Related: Best TV 2017
Q Acoustics M3 – Performance
It may not hit the sonic heights of its big brother, but the M3 is still capable of wonderful sound quality that transcends its price tag.
There are many strings to its bow, but what stands out is the sheer clarity and transparency of its presentation. It’s polished and easy on the ear, but beautifully fleshed out by the built-in sub.
The M3 takes care not to over-emphasise one frequency band over another, resulting in a rich, full-bodied sound. The mid-range can sound a little resonant when you push the volume too high, but it does little to spoil your enjoyment.
The M3 handles the berserk Suicide Squad soundtrack with superb attack and agility. When the squad takes on Enchantress’s minions, the punches and gunshots rattle incisively, while Harley Quinn bashes creatures to bits with a vigorous crunch. Explosions and hip-hop beats punch forth with power and conviction.
The M3’s soundstage is clear and well organised – effects cut through the chaos without feeling congested. You won’t miss a single word of dialogue either, which isn’t necessarily a good thing in the case of Suicide Squad.
The BMR drivers create a wide and spacious soundstage, sweeping effects into the spaces on either side of the bar. With no surround processing, the M3 doesn’t envelop you like the Yamaha YSP-1600 or the Orbitsound A60, but makes up for it with its clarity and directness.
It’s insightful, too, rendering top-end detail with a silky touch. The way Deadshot’s gun clicks and jingles as he walks along is gorgeous; likewise the clink of Katana’s samurai sword. Voices are layered with nuances and sibilance, while nimble bass work from the woofer adds subtle depth.
TV material also sounds great. Even with something as innocuous as Film 2016, the presenters’ voices have amazing presence and detail, while the iconic title music is deftly handed.
One thing worth pointing out is that the M3 won’t give you the huge, thunderous bass of an external subwoofer. It’s certainly punchy and well integrated, but lacks the room-filling power to satisfy serious bassheads, even with the MoviEQ setting engaged.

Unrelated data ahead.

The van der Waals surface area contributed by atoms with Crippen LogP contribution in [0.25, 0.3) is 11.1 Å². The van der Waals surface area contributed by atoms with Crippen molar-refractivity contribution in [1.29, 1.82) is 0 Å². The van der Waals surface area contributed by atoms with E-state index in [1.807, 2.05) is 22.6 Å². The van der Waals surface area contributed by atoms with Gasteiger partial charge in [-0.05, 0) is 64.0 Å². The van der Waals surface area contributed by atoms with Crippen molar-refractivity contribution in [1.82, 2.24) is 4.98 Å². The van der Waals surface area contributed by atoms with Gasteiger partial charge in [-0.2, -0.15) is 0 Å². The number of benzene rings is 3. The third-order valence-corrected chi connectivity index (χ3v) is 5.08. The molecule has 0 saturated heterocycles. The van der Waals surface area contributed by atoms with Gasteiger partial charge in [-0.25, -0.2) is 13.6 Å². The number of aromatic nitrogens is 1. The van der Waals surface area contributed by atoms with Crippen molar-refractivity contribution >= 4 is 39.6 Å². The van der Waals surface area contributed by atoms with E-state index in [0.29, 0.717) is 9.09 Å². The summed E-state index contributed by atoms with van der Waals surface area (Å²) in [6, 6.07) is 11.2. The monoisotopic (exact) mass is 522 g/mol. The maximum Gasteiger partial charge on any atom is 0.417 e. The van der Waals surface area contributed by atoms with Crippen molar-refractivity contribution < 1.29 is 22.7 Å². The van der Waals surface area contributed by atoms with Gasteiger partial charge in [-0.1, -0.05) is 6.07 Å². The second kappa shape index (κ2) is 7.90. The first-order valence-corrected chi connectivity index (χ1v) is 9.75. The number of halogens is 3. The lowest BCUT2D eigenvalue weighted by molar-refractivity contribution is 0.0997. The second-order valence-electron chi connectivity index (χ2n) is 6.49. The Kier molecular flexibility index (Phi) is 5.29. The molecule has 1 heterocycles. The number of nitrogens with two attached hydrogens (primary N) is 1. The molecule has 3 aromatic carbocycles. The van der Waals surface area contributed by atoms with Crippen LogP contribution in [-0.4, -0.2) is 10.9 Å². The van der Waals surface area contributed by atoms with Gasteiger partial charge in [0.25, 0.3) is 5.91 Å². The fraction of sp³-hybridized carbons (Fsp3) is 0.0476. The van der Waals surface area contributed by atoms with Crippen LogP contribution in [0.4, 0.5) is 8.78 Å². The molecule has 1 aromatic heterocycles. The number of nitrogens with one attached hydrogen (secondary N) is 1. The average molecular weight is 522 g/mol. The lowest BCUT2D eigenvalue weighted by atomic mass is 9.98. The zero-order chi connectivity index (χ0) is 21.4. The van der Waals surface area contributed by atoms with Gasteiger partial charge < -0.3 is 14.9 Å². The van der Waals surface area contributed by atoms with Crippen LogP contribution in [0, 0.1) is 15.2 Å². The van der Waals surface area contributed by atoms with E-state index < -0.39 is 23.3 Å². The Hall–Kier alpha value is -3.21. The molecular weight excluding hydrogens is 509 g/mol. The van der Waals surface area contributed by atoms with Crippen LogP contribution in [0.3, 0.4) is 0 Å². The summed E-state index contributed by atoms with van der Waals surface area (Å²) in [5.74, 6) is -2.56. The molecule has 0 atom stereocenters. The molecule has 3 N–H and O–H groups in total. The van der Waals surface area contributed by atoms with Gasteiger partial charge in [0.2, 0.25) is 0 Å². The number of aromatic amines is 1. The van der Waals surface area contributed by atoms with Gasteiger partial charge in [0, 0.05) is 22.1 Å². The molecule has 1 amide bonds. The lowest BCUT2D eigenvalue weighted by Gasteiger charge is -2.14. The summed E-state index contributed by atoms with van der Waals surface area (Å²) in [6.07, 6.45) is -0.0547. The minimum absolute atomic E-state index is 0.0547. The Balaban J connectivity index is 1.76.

The M4 is much more satisfying in that respect – its sound is bigger, tighter and more commanding, and you pay only £30 more for the privilege. Even so, the M3 still puts most of the competition to shame.
What’s more, it’s one of the few soundbars that’s as good with music as it is with movies. You know you’re onto a winner when you start scouring your collection to find out how your favourite albums sound.
With Jarrod Lawson’s “Sleepwalkers”, the M3 unpacks the layers of the complex jazz-soul production, giving each instrument room to breathe within the open soundstage. It’s a well-balanced presentation with bags of detail and taut bass.
Corinne Bailey Rae’s “Horse Print Dress” sounds equally impressive – the squelchy synth bassline is suitably fat and funky, while her vocal harmonies are rich and detailed.
Should I buy the Q Acoustics M3?
If you want a well-made, great-sounding TV speaker that doesn’t break the bank, then put the M3 on your shopping list now.
It’s slimmer and prettier than the M4, with superb build quality and useful features, including Bluetooth and ARC connectivity. Although its performance isn’t quite up there with the majestic M4, the M3’s dazzling clarity, transparency and cohesion remain highly impressive.
The only things that let the side down are the fiddly remote and slightly underwhelming bass output, but even that won’t deny the M3 our recommendation.
It may not match the mighty M4 sonically, but the M3’s performance, build quality and improved design still earn it a place among the soundbar elite.
Score in detail
Sound Quality 9
|Number of Speakers||3|
|Dolby Pro Logic II||No|
|DTS Master Audio HD||No|
|S/PDIF Optical In||1|
|Stereo Line In||2|
|Power (Watt)||Not givenW|